She had two children at the time. One of them, Koichiro Iizuka, (now 39) was only one year old when his mother was abducted. He was adopted and raised by Ms. Taguchi’s older brother and is now part of the movement to rescue his mother and other victims. He calls his own mother “Ms. Yaeko”. He cannot bring himself to call her “mother” because he has no memory of her as his mother. In all of the cases of abduction carried out by North Korea, the North Korean state has violated the sovereignty of other nations in order to kidnap foreign citizens. It has violated yet another gravely serious level of human rights by unilaterally forcing the severance of ties between a mother and her children.

The existence of these unresolved abduction cases was first reported in Japan in February, 1980, by the Sankei Shimbun. Yet, many Japanese continued to ignore the abduction incidents. The Japanese government acknowledged suspicion of North Korean involvement in the abduction of some of the missing Japanese for the first time in a National Diet session in 1988. However, most news media did not report on it.

In 1997 it was revealed through the information provided by a former North Korean spy that Megumi Yokota had been abducted by North Korea. Megumi’s parents made her full name public and began a movement to rescue her. In March, 1997, Megumi’s parents along with the family members of other North Korean abduction victims came together to establish the Association of Families of Victims Kidnapped by North Korea (AFVKN), commonly known as the “families association”.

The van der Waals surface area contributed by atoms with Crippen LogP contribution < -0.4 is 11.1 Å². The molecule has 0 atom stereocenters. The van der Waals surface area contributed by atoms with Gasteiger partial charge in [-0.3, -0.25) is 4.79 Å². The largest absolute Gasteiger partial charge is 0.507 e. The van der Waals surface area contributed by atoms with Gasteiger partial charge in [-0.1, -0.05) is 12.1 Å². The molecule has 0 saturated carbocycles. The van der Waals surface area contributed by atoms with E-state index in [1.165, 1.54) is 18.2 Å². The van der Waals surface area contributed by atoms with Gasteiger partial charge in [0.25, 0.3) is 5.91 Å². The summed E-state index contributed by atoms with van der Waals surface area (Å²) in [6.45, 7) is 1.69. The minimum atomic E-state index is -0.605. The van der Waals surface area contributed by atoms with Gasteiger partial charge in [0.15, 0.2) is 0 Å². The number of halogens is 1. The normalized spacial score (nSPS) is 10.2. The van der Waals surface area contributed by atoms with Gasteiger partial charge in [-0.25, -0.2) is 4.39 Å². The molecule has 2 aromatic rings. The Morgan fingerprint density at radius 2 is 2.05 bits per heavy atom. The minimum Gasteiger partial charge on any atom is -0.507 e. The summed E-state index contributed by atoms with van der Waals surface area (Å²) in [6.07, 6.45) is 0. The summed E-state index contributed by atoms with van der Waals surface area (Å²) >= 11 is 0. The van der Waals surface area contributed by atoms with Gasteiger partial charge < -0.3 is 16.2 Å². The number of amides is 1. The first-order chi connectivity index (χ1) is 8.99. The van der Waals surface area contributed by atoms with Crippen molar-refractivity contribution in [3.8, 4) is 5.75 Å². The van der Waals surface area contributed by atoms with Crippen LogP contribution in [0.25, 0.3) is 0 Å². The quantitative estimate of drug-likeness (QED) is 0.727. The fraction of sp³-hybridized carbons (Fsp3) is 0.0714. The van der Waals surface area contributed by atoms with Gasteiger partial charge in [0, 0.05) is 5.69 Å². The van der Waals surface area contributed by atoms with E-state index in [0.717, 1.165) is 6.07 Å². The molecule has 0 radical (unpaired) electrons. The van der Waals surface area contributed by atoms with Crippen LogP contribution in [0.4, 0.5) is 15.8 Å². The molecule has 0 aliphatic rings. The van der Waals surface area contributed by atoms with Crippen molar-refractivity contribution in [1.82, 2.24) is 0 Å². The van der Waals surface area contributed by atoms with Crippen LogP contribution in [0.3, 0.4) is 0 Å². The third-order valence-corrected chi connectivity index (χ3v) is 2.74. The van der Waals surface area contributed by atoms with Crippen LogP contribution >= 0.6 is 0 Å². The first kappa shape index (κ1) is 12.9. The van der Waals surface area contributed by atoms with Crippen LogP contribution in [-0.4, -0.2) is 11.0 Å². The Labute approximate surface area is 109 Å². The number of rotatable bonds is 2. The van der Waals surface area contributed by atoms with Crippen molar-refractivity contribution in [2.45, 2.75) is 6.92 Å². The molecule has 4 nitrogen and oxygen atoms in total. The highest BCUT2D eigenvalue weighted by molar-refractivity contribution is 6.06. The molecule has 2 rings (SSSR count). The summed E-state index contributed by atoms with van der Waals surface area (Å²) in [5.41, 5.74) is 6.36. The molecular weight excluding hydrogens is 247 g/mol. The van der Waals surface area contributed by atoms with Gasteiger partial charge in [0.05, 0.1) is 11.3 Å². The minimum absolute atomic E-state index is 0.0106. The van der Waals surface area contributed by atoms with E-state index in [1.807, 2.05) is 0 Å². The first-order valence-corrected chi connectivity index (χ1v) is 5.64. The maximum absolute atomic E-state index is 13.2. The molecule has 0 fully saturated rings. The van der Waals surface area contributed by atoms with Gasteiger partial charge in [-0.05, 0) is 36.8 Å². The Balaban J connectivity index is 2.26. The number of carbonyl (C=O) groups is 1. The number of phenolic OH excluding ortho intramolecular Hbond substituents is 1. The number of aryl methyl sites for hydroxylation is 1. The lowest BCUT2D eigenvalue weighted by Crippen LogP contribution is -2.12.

On the streets, family members started a campaign to gather signatures appealing to the Japanese government for early rescue of the abduction victims. In the beginning of their movement, there was little interest in the issue by the Japanese public. Some even muttered, “Is there really such a thing as abductions?” “Isn’t this kind of movement dangerous?”

The Japanese government pressed the issue of the abduction victims directly to North Korea on several occasions. However, North Korea continued to deny it all. Japanese government officials were among those who were passive about the rescue of the abduction victims. A senior Foreign Ministry official, for example, on one occasion remarked on the issue, questioning whether it would be a good idea to stop the normalization of relations between Japan and North Korea on account of the abduction issue.

North Korea acknowledged abduction, but..

In 2002 the abduction issue finally moved forward. On September 17, 2002, then-Japanese Prime Minister Junichiro Koizumi visited Pyongyang, North Korea. Koizumi met with North Korea’s supreme leader, Kim Jong-Il. Kim Jong-Il acknowledged the abduction of Japanese nationals for the first time and apologized. He then claimed that among the abducted Japanese, five were alive. These five returned to Japan on October 15, 2002. They are Yasushi and Fukie Chimura, Kaoru and Yukiko Hasuike and Hitomi Soga.

Yet, North Korea lied. It said that the other eight abduction victims including Megumi Yokota had died. No proof of death was provided. North Korea brought out a variety of documents, many of which were suspected of being fabrications. It also presented what it claimed were the ashes of the victims. When the Japanese government examined the ashes, though, it was found that they were the remains of unrelated persons. The victims who returned to Japan said that, after the dates North Korea asserted the other abduction victims had died, they had seen the those victims alive in North Korea and also heard from others that they were still alive.